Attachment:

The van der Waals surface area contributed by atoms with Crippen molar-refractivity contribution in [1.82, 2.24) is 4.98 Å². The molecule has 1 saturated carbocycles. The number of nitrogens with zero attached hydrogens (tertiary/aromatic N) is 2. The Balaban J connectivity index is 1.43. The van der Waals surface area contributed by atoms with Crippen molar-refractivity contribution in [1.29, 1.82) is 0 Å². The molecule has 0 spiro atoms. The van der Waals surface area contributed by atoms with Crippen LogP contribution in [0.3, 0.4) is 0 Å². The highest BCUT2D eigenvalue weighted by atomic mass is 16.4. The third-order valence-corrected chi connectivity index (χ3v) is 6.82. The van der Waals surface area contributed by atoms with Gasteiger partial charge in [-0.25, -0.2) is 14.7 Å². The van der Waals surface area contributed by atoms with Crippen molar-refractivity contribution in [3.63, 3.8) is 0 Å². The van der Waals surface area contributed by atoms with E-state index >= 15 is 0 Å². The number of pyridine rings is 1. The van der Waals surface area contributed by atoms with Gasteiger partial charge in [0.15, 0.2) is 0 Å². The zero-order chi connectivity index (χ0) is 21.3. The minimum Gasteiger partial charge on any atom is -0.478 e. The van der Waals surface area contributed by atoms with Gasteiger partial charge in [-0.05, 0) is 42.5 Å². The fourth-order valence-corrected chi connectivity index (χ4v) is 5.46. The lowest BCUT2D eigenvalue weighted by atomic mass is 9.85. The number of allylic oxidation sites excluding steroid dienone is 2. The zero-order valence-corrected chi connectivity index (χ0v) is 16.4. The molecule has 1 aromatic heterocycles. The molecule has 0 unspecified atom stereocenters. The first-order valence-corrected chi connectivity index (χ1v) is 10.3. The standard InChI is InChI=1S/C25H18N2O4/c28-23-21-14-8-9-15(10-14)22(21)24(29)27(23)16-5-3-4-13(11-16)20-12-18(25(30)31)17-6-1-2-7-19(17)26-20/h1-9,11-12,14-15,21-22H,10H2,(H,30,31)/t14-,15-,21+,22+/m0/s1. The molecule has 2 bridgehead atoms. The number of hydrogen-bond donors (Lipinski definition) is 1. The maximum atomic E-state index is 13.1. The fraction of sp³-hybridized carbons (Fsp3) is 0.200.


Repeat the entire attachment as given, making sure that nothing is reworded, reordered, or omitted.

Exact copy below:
The van der Waals surface area contributed by atoms with Crippen molar-refractivity contribution in [1.82, 2.24) is 4.98 Å². The molecule has 1 saturated carbocycles. The number of nitrogens with zero attached hydrogens (tertiary/aromatic N) is 2. The Balaban J connectivity index is 1.43. The van der Waals surface area contributed by atoms with Crippen molar-refractivity contribution in [1.29, 1.82) is 0 Å². The molecule has 0 spiro atoms. The van der Waals surface area contributed by atoms with Crippen LogP contribution in [0.3, 0.4) is 0 Å². The highest BCUT2D eigenvalue weighted by atomic mass is 16.4. The third-order valence-corrected chi connectivity index (χ3v) is 6.82. The van der Waals surface area contributed by atoms with Gasteiger partial charge in [-0.25, -0.2) is 14.7 Å². The van der Waals surface area contributed by atoms with Crippen molar-refractivity contribution in [3.63, 3.8) is 0 Å². The van der Waals surface area contributed by atoms with E-state index >= 15 is 0 Å². The number of pyridine rings is 1. The van der Waals surface area contributed by atoms with Gasteiger partial charge in [0.15, 0.2) is 0 Å². The zero-order chi connectivity index (χ0) is 21.3. The minimum Gasteiger partial charge on any atom is -0.478 e. The van der Waals surface area contributed by atoms with Gasteiger partial charge in [-0.05, 0) is 42.5 Å². The fourth-order valence-corrected chi connectivity index (χ4v) is 5.46. The lowest BCUT2D eigenvalue weighted by atomic mass is 9.85. The number of allylic oxidation sites excluding steroid dienone is 2. The zero-order valence-corrected chi connectivity index (χ0v) is 16.4. The molecule has 1 aromatic heterocycles. The molecule has 0 unspecified atom stereocenters. The first-order valence-corrected chi connectivity index (χ1v) is 10.3. The standard InChI is InChI=1S/C25H18N2O4/c28-23-21-14-8-9-15(10-14)22(21)24(29)27(23)16-5-3-4-13(11-16)20-12-18(25(30)31)17-6-1-2-7-19(17)26-20/h1-9,11-12,14-15,21-22H,10H2,(H,30,31)/t14-,15-,21+,22+/m0/s1. The molecule has 2 bridgehead atoms. The number of hydrogen-bond donors (Lipinski definition) is 1. The maximum atomic E-state index is 13.1. The fraction of sp³-hybridized carbons (Fsp3) is 0.200.